Administration is a legal umbrella which gives a company a breathing space from its creditors. It provides a moratorium on insolvency and other legal proceedings. It is used to buy time so that a suitable recovery or restructuring package can be formulated and implemented.

  • Find out if Administration is right for your company
  • How to implement Administration
  • How Administration will affect Directors and Employees
  • What does company Administration cost?

Do you want help to start Administration? Give us a call (0800 180 8440) or complete the form below to speak to one of our experts

When to use Administration

Administration can be used when a company is unable to pay its debts. However it must be expected that with operational changes turn around can be achieved. The expected outcome of Administration must be that it will generate a better return for creditors than if the company was Liquidated.

Once an Administrator is appointed they will review the status of the business. Their primary objective is to decide on the solution that will give the best opportunity for the company’s creditors to be repaid. Significant operational changes may be made to allow the business to continue trading. Alternatively all or part of the company may be closed.

Due to its relatively high cost Administration is normally only used with larger companies. For small or medium sized organisations a Company Voluntary Arrangement or Pre Pack might be more appropriate.

How to start Administration

The directors or shareholders of a struggling company first appoint an Insolvency Practitioner (IP). The IP must be in agreement that Administration is the best course of action. If so they will inform the Court that they are to be appointed as the Administrator. There is no need to get a Court Order unless the company is already in Liquidation or a CVA.

The company is then known as being in Administration. Within 8 weeks the Administrator must make a statement setting out proposals for the company. The Administrator’s proposals must be agreed by the company’s creditors.

Once agreement is reached the Administrator is then responsible for implementing the plan. The original directors retain little or no control of the company. They may only act under the instruction of the Administrator.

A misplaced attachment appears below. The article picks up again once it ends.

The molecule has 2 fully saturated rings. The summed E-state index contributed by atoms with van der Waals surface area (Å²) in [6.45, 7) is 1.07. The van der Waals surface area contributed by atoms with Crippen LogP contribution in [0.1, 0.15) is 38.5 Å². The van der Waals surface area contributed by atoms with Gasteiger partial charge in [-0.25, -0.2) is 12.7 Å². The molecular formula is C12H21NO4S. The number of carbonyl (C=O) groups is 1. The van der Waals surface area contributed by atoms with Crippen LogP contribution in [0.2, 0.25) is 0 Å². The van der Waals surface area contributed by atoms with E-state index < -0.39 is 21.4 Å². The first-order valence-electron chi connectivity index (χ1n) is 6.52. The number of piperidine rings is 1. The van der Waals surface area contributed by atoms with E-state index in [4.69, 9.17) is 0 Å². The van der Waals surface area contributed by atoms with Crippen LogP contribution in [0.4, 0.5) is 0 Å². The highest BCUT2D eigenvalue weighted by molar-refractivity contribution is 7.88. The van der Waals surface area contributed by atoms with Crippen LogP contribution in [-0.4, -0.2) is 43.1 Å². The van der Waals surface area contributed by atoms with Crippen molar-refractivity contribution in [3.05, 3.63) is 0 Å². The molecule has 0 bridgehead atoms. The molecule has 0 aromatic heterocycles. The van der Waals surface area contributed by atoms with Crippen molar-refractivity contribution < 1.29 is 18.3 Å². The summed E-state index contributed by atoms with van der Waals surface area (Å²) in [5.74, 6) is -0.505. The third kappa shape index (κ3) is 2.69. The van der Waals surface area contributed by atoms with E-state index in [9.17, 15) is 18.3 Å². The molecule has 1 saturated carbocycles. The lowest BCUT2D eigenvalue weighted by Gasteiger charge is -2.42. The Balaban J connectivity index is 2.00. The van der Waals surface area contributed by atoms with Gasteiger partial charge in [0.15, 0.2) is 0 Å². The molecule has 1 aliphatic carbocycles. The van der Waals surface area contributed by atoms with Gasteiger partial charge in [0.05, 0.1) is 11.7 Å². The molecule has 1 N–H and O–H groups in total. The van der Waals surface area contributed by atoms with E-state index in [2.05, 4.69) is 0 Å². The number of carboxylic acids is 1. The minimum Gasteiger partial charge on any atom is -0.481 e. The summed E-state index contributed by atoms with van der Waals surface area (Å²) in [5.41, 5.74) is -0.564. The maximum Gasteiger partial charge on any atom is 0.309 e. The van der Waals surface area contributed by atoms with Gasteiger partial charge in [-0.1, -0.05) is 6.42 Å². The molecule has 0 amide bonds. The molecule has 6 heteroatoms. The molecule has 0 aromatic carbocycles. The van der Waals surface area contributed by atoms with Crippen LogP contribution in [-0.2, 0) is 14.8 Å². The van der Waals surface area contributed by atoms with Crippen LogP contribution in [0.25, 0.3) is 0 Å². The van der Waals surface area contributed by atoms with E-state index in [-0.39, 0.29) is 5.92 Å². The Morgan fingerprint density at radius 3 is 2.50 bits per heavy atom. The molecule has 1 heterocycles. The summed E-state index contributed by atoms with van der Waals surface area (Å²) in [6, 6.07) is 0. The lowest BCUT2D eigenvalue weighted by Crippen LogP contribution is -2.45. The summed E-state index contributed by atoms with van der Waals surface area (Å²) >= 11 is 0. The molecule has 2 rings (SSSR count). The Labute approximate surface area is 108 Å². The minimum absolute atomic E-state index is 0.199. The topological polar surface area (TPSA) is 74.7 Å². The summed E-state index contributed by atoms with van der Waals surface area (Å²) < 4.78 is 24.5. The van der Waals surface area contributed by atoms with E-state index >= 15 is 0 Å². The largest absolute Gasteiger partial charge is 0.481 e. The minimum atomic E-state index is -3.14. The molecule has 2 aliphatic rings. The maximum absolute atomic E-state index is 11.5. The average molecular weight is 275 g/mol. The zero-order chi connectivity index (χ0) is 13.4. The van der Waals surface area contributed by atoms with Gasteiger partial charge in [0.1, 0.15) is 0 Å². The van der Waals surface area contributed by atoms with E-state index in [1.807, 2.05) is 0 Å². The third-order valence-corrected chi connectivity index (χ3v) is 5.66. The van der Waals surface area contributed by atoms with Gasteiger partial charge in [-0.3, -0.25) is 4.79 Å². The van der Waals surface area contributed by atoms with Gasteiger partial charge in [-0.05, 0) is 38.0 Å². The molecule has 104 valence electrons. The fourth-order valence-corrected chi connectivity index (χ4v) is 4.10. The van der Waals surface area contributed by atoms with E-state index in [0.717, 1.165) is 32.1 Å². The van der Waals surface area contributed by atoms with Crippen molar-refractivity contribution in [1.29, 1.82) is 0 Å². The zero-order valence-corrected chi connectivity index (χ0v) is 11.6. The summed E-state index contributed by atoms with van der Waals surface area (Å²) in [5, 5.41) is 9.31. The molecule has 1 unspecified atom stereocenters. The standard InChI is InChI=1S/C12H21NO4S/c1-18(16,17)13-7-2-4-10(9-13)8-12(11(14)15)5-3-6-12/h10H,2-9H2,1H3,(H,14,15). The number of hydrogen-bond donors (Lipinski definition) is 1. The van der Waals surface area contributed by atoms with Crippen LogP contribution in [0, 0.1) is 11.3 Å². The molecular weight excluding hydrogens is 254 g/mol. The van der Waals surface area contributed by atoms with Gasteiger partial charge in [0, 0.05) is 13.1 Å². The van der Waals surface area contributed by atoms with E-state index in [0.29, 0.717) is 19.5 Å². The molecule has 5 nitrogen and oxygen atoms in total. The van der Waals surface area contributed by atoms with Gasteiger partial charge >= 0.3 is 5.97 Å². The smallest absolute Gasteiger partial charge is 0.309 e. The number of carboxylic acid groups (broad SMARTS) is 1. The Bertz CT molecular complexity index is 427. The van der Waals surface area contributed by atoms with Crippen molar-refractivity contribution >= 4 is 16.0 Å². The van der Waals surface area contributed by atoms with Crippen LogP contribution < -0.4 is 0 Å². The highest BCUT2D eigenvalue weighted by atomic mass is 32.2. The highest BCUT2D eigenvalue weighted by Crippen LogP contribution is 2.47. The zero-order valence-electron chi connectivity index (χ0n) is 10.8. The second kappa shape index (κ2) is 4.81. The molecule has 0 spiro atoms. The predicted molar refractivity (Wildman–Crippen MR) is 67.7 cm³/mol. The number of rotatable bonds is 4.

Administration and Directors

Once a company is in Administration the power of the directors is vastly reduced. The Administrator assumes control. They have the authority to run the company in the way which is most appropriate to protect the position of the creditors.

Ultimately the fate of the Directors will depend on the recommendations of the Administrator.  If it is decided that all or part of the company should continue to trade the directors may remain in their positions. Alternatively they may be replaced

If it is decided that the business should be closed a Liquidator will be appointed. The Directors will then be dismissed. The Liquidator will then submit a report on the conduct of the Directors to the Insolvency Service.

Administration and Employees

The effect of Administration on employees will depend on the restructuring decisions that are implemented. If all or part of the company continues to run then there may be minimal redundancies. However new employment contracts will often need to be introduced.

If the whole or part of the company is sold to a third party and affected employees will be transferred to the new company.

If all or part of the company is closed any affected employees will be made redundant. These employees will receive redundancy pay as per the terms of their employment contracts. However these will only be honoured if the company can afford to do so.

Cost of Administration

The Insolvency Practitioner appointed as Administrator will charge fees and expenses. The amount charged depends on the size and nature of the company and the expected work involved.

The Administrator must make their cost and fee charging methodology clear in their initial proposals for the company. These must be agreed by the creditors. A creditor committee may be set up to oversee the creditor’s interests in this area.

The basis on which the Administrator’s fees can be fixed may be as a percentage of the property they have to deal with. Alternatively on a time basis or as a set amount. A combination of these three can also be used.

    Speak to a Company Debt Expert

    Your name *

    E-mail address *

    Contact number *

    Time to call

    Privacy Policy

    Your information will be held in strictest confidence and used to contact you by our internal team only. We will never share your details with any third party without your permission.